Alana (San Francisco) and Charlie (Philadelphia) from our landscape architecture team discuss the power of storyboarding, the books they always recommend, and their most rewarding projects to date.
What is your creative process?
Alana: In order to kickstart my creative process, I first step back and try to understand the goal. One of my favorite tools is the art of storyboarding. It helps me generate ideas quickly and results in a comprehensive sketch of a potential project outcome.
Charlie: For design process, I often refer to Ian McHarg's Theory of Creative Fitting which is unique to WRT and encompasses all disciplines and scales of our work. Creative fitting matches user’s needs with environmental opportunities and requires techniques of seeing and understanding a site’s opportunities in order to project new futures—whether these be buildings, landscapes, urban designs, or regional plans. Mapping, modeling, sketching, and photography are my preferred tools in the creative process. In each situation, I look for design solutions to complex problems that generate win-win scenarios.
Would you recommend some books that designers might find useful?
A: Toward an Urban Ecology by Kate Orff of SCAPE. This book encompasses research, design, and art, and pushes the boundaries of social change and activism through landscape architecture.
C: I have several, one of which is a favorite, Richard Saul Wurman’s Understanding Understanding. Richard founded the TED series and this book allows you into the brain of a genius who is never afraid to ask why. David Wallace-Wells' book The Uninhabited Earth presents sobering facts in a dystopian glass-is-half-empty approach to climate change, while Anthropocene magazine, takes a glass-is-half-full approach by seeing the potential opportunities of a man-made world that uses technology to curate new ecological futures. I would also recommend James Corner’s The Landscape Imagination to anyone interested in landscape architecture and the creative process. Urban Green-Blue Grids for Sustainable and Dynamic Cities by Hiltrud Poltz and Pierre Blueze is a large-scale manual for resilient cities.
What has been your favorite project so far?
A: San Jose State University’s Interdisciplinary Science Building (science quad). We worked closely with the professors in the science department to develop an outdoor planting palette which will be an integral part of their curriculum.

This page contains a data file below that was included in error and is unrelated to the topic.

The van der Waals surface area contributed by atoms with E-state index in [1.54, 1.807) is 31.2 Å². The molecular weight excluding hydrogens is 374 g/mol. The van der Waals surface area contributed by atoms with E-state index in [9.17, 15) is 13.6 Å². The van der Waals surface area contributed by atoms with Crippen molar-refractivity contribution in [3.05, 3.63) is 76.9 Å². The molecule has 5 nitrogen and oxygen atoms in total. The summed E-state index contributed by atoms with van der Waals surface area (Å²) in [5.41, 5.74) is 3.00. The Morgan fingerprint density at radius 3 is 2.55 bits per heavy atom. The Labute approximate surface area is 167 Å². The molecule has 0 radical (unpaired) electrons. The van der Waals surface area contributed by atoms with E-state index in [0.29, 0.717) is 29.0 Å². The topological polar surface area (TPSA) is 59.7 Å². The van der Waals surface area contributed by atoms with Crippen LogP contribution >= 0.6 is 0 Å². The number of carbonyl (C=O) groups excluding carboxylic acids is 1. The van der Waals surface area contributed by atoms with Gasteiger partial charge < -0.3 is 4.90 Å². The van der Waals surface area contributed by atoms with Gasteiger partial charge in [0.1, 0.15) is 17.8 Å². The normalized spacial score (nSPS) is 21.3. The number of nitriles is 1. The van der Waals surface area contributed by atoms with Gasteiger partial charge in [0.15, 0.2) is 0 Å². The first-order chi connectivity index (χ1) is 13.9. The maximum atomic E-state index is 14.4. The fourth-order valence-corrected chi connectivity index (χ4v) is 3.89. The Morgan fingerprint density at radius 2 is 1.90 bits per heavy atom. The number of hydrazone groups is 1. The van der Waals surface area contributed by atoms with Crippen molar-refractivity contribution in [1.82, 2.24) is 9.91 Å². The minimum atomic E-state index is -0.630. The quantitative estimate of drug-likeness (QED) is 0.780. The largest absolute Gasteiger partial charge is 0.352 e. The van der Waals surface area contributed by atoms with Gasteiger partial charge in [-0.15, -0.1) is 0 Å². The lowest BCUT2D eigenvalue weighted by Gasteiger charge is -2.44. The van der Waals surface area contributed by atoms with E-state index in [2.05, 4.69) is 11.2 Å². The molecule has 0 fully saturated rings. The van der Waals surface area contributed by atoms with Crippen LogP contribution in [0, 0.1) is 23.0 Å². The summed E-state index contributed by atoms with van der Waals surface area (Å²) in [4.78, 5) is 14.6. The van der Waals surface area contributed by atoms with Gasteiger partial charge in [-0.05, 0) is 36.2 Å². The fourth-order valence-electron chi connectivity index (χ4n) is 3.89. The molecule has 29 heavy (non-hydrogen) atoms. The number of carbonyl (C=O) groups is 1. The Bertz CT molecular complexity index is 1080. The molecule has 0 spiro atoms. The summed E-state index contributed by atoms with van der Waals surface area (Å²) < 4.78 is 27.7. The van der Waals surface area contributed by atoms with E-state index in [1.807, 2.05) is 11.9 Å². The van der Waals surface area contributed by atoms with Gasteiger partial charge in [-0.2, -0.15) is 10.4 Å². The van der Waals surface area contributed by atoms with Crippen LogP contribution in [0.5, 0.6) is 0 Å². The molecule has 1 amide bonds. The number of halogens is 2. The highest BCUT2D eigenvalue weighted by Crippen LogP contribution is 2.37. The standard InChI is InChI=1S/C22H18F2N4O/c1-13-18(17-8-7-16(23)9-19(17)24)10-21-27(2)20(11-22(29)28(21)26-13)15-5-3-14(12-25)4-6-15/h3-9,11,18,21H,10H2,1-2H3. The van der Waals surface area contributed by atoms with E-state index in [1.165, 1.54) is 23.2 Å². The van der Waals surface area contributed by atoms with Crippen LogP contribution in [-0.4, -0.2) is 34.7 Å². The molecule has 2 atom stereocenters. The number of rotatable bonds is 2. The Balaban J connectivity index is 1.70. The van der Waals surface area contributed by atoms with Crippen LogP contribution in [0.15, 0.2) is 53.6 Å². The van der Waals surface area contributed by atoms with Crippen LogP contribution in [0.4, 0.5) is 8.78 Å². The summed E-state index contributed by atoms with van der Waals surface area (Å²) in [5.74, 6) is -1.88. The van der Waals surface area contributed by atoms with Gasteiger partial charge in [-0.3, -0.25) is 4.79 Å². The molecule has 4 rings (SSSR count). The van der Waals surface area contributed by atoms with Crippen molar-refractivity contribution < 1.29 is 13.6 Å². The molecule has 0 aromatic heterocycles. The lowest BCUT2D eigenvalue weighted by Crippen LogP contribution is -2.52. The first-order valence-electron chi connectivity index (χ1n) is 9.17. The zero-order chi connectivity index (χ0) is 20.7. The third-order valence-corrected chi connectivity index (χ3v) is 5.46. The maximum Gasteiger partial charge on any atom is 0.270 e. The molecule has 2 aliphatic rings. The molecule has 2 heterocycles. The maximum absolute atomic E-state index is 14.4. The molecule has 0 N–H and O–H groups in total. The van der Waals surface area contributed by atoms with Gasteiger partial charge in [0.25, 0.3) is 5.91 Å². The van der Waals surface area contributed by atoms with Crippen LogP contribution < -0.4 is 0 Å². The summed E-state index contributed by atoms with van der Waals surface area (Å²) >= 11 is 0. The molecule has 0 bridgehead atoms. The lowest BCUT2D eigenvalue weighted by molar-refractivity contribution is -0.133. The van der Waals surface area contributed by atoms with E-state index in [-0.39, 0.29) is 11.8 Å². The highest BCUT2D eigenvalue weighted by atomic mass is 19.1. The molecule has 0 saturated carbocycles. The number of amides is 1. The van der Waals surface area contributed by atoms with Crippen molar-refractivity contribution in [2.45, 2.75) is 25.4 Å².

C: The Parklands of Floyds Fork and the FDR Park Master Plan are two projects in my 20-year career at WRT that are my personal favorites. I spent eight years as the project manager of Floyds Fork seeing the 4,000-acre project from master plan through implementation—now, nearly four million people a year use the park. FDR is a labor of love in our own backyard. The potential of this project to reshape the identity of South Philadelphia and the larger metropolitan area as a large-scale form of civic, public health, and ecological infrastructure is transformational.
What are 3 words you’d use to describe WRT?
A: Collaborative: Teamwork makes the dream work. Holistic: Projects have many components. Problem solvers: A team of brains is better than one.
C: Collaborative, ecological, and ethical
What inspires you?
A: I'm inspired by people who overcome challenges in the face of adversity. The phrase "I can't" is immediately thrown out the window!
C: Duane Allman’s slide guitar, Gerhard Richter’s paintings, Ansel Adams’ photography, the landscape drawings of Anu Mather and Dilip da Cunha, Bob Dylan’s lyrics, the architectural designs of Enric Miralles and Carme Pinos, the smell of fresh cut grass, and my family.
If you were a crayon, what color would you be?
A: Green! More specifically Pantone color 15-0343 (this was the color of the year in 2017).
C: Cerulean or Teal Blue